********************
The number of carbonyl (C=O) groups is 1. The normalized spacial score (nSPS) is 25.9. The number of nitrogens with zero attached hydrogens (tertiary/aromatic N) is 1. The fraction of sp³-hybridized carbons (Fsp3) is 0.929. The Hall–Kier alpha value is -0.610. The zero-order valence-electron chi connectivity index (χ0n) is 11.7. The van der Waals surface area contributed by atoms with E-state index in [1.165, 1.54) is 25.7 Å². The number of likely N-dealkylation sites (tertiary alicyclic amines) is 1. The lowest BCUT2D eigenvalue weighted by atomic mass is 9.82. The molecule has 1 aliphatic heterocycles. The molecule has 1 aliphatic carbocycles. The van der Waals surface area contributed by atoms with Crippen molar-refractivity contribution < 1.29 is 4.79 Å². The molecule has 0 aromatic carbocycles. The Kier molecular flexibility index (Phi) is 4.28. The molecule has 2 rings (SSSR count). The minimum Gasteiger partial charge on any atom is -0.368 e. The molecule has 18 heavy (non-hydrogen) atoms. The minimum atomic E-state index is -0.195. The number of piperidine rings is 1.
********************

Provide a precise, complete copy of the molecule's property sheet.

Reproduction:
The number of carbonyl (C=O) groups is 1. The normalized spacial score (nSPS) is 25.9. The number of nitrogens with zero attached hydrogens (tertiary/aromatic N) is 1. The fraction of sp³-hybridized carbons (Fsp3) is 0.929. The Hall–Kier alpha value is -0.610. The zero-order valence-electron chi connectivity index (χ0n) is 11.7. The van der Waals surface area contributed by atoms with E-state index in [1.165, 1.54) is 25.7 Å². The number of likely N-dealkylation sites (tertiary alicyclic amines) is 1. The lowest BCUT2D eigenvalue weighted by atomic mass is 9.82. The molecule has 1 aliphatic heterocycles. The molecule has 1 aliphatic carbocycles. The van der Waals surface area contributed by atoms with Crippen molar-refractivity contribution < 1.29 is 4.79 Å². The molecule has 0 aromatic carbocycles. The Kier molecular flexibility index (Phi) is 4.28. The molecule has 2 rings (SSSR count). The minimum Gasteiger partial charge on any atom is -0.368 e. The molecule has 18 heavy (non-hydrogen) atoms. The minimum atomic E-state index is -0.195. The number of piperidine rings is 1.